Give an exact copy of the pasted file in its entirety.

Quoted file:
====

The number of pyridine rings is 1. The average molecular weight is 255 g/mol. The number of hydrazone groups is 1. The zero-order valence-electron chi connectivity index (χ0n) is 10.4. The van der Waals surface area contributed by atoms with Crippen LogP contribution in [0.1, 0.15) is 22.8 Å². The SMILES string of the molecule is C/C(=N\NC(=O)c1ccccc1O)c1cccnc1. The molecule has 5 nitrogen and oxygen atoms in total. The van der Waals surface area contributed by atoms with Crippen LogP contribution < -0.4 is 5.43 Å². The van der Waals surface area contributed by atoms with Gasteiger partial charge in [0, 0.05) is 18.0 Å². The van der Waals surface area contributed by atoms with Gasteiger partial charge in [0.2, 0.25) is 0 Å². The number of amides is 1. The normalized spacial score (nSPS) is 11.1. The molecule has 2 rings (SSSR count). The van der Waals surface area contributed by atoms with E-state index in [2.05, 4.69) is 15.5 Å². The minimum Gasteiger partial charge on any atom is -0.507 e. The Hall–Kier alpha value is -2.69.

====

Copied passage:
The number of pyridine rings is 1. The average molecular weight is 255 g/mol. The number of hydrazone groups is 1. The zero-order valence-electron chi connectivity index (χ0n) is 10.4. The van der Waals surface area contributed by atoms with Crippen LogP contribution in [0.1, 0.15) is 22.8 Å². The SMILES string of the molecule is C/C(=N\NC(=O)c1ccccc1O)c1cccnc1. The molecule has 5 nitrogen and oxygen atoms in total. The van der Waals surface area contributed by atoms with Crippen LogP contribution < -0.4 is 5.43 Å². The van der Waals surface area contributed by atoms with Gasteiger partial charge in [0, 0.05) is 18.0 Å². The van der Waals surface area contributed by atoms with Gasteiger partial charge in [0.2, 0.25) is 0 Å². The number of amides is 1. The normalized spacial score (nSPS) is 11.1. The molecule has 2 rings (SSSR count). The van der Waals surface area contributed by atoms with E-state index in [2.05, 4.69) is 15.5 Å². The minimum Gasteiger partial charge on any atom is -0.507 e. The Hall–Kier alpha value is -2.69.